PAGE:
by Jeff Meyer, MPA, MBA

We’ve looked at the interaction effect between two categorical variables. Now let’s make things a little more interesting, shall we?

What if our predictors of interest, say, are a categorical and a continuous variable? How do we interpret the interaction between the two? [click to continue…]


May 2018 Member Webinar – Adjustments for Multiple Testing: When and How to Handle Multiplicity

A research study rarely involves just one single statistical test. And multiple testing can result in statistically significant findings just by chance.
After all, with the typical Type I error rate of 5% used in most tests, we are allowing ourselves to “get lucky” 1 in 20 times for each test.  When you figure out the probability of Type I error across all the tests, that probability skyrockets.
There are a number of ways to control for this chance significance. And as with most things statistical, determining a viable adjustment to control for the chance significance depends on what you are doing. Some approaches are good. Some are not so good. And, sometimes an adjustment isn’t even necessary.
In this webinar, Elaine Eisenbeisz will provide an overview of multiple comparisons and why they can be a problem.

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When to Use Logistic Regression for Percentages and Counts

One important yet difficult skill in statistics is choosing a type model for different data situations. One key consideration is the dependent variable.

For linear models, the dependent variable doesn’t have to be normally distributed, but it does have to be continuous, unbounded, and measured on an interval or ratio scale.

Percentages don’t fit these criteria. Yes, they’re continuous and ratio scale. The issue is the boundaries at 0 and 100.

Likewise, counts have a boundary at 0 and are discrete, not continuous. The general advice is to analyze these with some variety of a Poisson model.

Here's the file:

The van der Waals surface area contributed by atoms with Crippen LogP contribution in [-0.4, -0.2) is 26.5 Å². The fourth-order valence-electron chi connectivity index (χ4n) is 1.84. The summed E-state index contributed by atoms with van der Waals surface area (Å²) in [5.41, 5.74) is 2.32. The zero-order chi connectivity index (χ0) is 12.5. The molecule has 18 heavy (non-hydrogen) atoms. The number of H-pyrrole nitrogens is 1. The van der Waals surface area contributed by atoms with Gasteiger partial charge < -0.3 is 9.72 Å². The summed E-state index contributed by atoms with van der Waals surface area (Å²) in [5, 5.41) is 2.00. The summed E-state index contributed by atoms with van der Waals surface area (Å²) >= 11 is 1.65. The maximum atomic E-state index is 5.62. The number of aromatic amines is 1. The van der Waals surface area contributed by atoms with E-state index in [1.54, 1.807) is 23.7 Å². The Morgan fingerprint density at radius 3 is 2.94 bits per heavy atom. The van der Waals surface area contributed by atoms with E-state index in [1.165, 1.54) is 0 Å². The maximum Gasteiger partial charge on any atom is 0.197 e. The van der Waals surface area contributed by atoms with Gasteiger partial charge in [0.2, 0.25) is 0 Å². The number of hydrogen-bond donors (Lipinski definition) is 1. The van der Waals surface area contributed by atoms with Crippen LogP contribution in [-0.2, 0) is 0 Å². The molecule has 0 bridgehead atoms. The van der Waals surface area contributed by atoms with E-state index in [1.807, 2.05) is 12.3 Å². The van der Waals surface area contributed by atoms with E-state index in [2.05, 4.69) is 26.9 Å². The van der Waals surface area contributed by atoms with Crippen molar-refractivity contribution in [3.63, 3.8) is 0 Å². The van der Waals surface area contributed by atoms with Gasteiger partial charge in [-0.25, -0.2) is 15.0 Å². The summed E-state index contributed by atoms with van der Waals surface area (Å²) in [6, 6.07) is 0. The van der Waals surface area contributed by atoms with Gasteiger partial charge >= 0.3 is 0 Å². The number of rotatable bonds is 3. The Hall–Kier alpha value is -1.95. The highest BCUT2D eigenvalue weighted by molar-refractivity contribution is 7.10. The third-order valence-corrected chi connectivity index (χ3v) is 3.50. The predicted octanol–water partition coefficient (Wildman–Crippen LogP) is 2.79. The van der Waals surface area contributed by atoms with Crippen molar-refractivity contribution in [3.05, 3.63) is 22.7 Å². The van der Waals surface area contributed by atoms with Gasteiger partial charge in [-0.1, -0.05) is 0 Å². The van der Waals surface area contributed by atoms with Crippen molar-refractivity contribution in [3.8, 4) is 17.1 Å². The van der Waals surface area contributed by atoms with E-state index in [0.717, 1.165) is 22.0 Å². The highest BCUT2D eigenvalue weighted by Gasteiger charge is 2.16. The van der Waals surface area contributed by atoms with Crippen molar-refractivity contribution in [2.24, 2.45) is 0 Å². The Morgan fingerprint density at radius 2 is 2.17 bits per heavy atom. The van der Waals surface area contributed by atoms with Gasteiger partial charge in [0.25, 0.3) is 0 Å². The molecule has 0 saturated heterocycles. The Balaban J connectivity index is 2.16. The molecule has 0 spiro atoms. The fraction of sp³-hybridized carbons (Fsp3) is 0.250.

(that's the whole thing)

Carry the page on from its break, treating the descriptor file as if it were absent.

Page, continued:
Yet there is a very specific type of variable that can be considered either a count or a percentage, but has its own specific distribution.

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Why ANOVA is Really a Linear Regression, Despite the Difference in Notation

When I was in graduate school, stat professors would say “ANOVA is just a special case of linear regression.”  But they never explained why. And I couldn’t figure it out. The model notation is different. The output looks different. The vocabulary is different. The focus of what we’re testing is completely different. How can they […]

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What Is Specification Error in Statistical Models?

When we think about model assumptions, we tend to focus on assumptions like independence, normality, and constant variance. The other big assumption, which is harder to see or test, is that there is no specification error. The assumption of linearity is part of this, but it’s actually a bigger assumption. What is this assumption of no specification error? The basic idea is that when you choose a final model, you want to choose one that accurately represents the real relationships among variables. There are a few common ways of specifying a linear model inaccurately.